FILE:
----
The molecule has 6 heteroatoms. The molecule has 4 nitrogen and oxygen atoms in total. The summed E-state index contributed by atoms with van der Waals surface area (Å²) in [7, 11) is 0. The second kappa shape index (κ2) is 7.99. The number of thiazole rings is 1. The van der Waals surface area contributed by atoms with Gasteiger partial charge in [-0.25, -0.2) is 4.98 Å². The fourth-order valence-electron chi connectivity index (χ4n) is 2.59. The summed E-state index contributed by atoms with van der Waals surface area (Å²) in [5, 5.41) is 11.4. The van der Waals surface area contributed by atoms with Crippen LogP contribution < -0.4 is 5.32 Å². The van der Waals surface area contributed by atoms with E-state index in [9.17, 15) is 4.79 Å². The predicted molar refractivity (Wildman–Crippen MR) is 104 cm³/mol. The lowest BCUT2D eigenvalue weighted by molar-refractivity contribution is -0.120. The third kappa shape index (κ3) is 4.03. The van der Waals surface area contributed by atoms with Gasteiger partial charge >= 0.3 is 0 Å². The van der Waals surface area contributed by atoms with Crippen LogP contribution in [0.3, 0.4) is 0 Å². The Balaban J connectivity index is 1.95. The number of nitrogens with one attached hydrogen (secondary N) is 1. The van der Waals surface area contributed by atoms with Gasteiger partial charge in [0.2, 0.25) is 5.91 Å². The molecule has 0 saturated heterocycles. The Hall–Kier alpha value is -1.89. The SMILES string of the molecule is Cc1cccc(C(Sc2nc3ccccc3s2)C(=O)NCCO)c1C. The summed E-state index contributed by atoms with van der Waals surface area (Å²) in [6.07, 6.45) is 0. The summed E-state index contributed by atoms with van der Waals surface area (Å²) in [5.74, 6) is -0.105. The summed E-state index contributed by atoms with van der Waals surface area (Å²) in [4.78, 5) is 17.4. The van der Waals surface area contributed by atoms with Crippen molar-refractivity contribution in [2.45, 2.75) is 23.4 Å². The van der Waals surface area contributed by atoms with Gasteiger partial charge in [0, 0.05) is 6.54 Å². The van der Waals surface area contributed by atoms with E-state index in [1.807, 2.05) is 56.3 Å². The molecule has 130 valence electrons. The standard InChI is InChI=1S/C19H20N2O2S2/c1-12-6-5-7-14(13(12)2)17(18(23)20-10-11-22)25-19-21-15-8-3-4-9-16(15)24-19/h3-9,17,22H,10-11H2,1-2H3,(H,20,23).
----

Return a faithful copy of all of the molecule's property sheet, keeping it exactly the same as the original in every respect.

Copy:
The molecule has 6 heteroatoms. The molecule has 4 nitrogen and oxygen atoms in total. The summed E-state index contributed by atoms with van der Waals surface area (Å²) in [7, 11) is 0. The second kappa shape index (κ2) is 7.99. The number of thiazole rings is 1. The van der Waals surface area contributed by atoms with Gasteiger partial charge in [-0.25, -0.2) is 4.98 Å². The fourth-order valence-electron chi connectivity index (χ4n) is 2.59. The summed E-state index contributed by atoms with van der Waals surface area (Å²) in [5, 5.41) is 11.4. The van der Waals surface area contributed by atoms with Crippen LogP contribution < -0.4 is 5.32 Å². The van der Waals surface area contributed by atoms with E-state index in [9.17, 15) is 4.79 Å². The predicted molar refractivity (Wildman–Crippen MR) is 104 cm³/mol. The lowest BCUT2D eigenvalue weighted by molar-refractivity contribution is -0.120. The third kappa shape index (κ3) is 4.03. The van der Waals surface area contributed by atoms with Gasteiger partial charge >= 0.3 is 0 Å². The van der Waals surface area contributed by atoms with Crippen LogP contribution in [0.3, 0.4) is 0 Å². The Balaban J connectivity index is 1.95. The number of nitrogens with one attached hydrogen (secondary N) is 1. The van der Waals surface area contributed by atoms with Gasteiger partial charge in [0.2, 0.25) is 5.91 Å². The molecule has 0 saturated heterocycles. The Hall–Kier alpha value is -1.89. The SMILES string of the molecule is Cc1cccc(C(Sc2nc3ccccc3s2)C(=O)NCCO)c1C. The summed E-state index contributed by atoms with van der Waals surface area (Å²) in [6.07, 6.45) is 0. The summed E-state index contributed by atoms with van der Waals surface area (Å²) in [5.74, 6) is -0.105. The summed E-state index contributed by atoms with van der Waals surface area (Å²) in [4.78, 5) is 17.4. The van der Waals surface area contributed by atoms with Crippen molar-refractivity contribution in [2.45, 2.75) is 23.4 Å². The van der Waals surface area contributed by atoms with Gasteiger partial charge in [0, 0.05) is 6.54 Å². The van der Waals surface area contributed by atoms with E-state index in [1.807, 2.05) is 56.3 Å². The molecule has 130 valence electrons. The standard InChI is InChI=1S/C19H20N2O2S2/c1-12-6-5-7-14(13(12)2)17(18(23)20-10-11-22)25-19-21-15-8-3-4-9-16(15)24-19/h3-9,17,22H,10-11H2,1-2H3,(H,20,23).